Alcohol Detox Center Casper WY

Using a drug to treat addiction may seem ironic, but doctors say it can work. How? The drug blocks the brain receptor that may associate reward benefits with drinking. There are other drugs to help with alcohol addiction, but they have to be taken daily, and often with pretty harsh side effects like sweating, vomiting, and rapid heart beat.

Wyoming Recovery
231 South Wilson Street,
Casper, WY82601
(307) 265-3791
www.wyomingrecovery.com

Services Offered: Substance abuse treatment, Detoxification, Buprenorphine Services

Residency: Residential short-term treatment (30 days or less), Outpatient, Partial hospitalization/day treatment

Payment Accepted: Self payment, Medicaid, Medicare, Private health insurance, Military insurance (e.g., VA,TRICARE), Access to Recovery

Wyoming Recovery strives to provide cost-effective treatment that results in long-term sobriety and healthy productive lifestyles.

The members of our staff are trained professionals experienced in the treatment of addictions and are committed to providing the highest quality of treatment to meet each client's specific needs.

Treatment components include group and individual therapy, access to daily mutual help meetings, educational media, lecture presentations and group discussions.

Berton Toews, M.D., our medical director, is Wyoming's only full-time addiction specialist. He is directly involved in all aspects of client care including treatment planning, education, staff supervision, and the management of medical detoxification.

Wyoming Recovery is different.

Our treatment approach is holistic, addressing the physical, emotional, and spiritual aspects of recovery.
Our treatment is individualized in intensity, duration and scheduling, with a commitment to building links to the client’s home community resources.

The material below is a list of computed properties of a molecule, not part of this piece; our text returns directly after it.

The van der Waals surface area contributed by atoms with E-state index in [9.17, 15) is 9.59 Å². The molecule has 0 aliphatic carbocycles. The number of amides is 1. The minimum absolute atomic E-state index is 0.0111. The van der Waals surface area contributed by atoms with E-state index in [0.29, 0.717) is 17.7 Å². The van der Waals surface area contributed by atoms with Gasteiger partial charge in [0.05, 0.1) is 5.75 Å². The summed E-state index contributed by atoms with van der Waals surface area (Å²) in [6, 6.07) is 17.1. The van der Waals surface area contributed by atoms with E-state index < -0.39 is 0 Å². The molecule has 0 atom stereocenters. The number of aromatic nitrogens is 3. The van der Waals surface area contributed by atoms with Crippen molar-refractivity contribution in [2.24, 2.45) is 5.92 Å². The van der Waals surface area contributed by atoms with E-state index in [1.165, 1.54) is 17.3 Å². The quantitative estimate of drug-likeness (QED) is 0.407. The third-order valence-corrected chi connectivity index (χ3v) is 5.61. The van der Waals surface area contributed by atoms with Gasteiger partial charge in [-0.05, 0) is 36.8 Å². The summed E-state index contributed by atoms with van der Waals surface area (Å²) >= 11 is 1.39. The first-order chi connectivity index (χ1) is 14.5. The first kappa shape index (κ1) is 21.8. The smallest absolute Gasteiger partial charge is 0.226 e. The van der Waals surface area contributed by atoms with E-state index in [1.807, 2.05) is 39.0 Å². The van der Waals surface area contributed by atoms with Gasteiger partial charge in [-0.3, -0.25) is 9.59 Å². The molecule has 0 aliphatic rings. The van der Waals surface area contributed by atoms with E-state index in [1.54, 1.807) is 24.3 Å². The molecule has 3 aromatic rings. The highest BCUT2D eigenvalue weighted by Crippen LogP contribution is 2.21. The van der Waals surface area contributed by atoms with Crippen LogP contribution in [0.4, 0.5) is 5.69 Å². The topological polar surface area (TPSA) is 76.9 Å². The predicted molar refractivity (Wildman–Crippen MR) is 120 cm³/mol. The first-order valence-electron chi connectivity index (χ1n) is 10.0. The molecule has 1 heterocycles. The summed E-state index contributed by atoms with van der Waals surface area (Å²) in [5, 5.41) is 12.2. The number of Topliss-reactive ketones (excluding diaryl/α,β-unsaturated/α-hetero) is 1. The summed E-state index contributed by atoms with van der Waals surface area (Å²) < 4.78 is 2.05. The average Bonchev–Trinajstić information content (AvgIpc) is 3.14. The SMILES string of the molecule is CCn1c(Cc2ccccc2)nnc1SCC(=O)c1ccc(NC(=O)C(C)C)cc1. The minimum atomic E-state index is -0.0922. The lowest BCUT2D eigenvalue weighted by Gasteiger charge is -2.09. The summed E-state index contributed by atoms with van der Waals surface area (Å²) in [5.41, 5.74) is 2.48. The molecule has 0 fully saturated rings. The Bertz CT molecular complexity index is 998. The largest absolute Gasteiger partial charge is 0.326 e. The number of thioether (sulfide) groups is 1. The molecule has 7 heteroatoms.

Our programs strongly encourage client family members to participate in treatment; Family therapy is integrated into each client's treatment plan.
Our inpatient and intensive outpatient programs are followed by aftercare for our graduates to complete a full year of therapy.
Our campus gives each client a safe and comfortable environment that nurtures serenity and assists in the recovery process.
Our facilities and treatment programs are fully accredited by the Joint Commission and licensed by the State of Wyoming.

Monthly Shot Could Help Fight Alcohol Addiction

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Monthly shot could help fight alcohol addiction

Kafi Drexel

Friday, February 08, 2008

It''s an uphill battle many alcoholics struggle with: resisting the craving to drink. While it''s certainly no cure, some doctors say a monthly shot could help more alcohol-dependent patients fight the urge.

“Vivitrol is an injectable form of a medicine known as Naltrexone. Naltrexone is available in oral form, but this is an injectable form, which is given to the patient once-a-month for several reasons: to increase compliance, so patients don''t have to worry about taking the pill; and it delivers a level of drug, which is really very adequate for dealing with alcohol issues,” says Clinical Assistant Professor at NYU Dr. Steven Lamm.

Using a drug to treat addiction may seem ironic, but doctors say it can work. How? The drug blocks the brain receptor that may associate reward benefits with drinking. There are other drugs to help with alcohol addiction, but they have to be taken daily, and often with pretty harsh side effects like sweating, vomiting, and rapid heart beat.

Doctors say the once-a-month injectable cuts down on that. One patient says she wouldn''t call the shot a miracle drug, but it''s the only thing that''s helped her with 15 years of addiction.

“It''s been very helpful. I haven’t been drinking as much. I don''t drink every day. I used to before I took Vivitrol and when I do drink, I drink a lot less than I used to,” says the recovery alcoholic, who asked to remain anonymous.

While the shot doesn''t necessarily stop alcoholics from drinking, doctors say being able to dramatically reduce the amount of heavy drinking days for patients has a huge impact on physical and emotional health.

“Our belief has been that abstinence is the goal for alcoholism and I believe that myself, but at this point I am at least satisfied my patients are drinking significantly less,” says Dr. Lamm. “When they are drinking less there quality of life and t...

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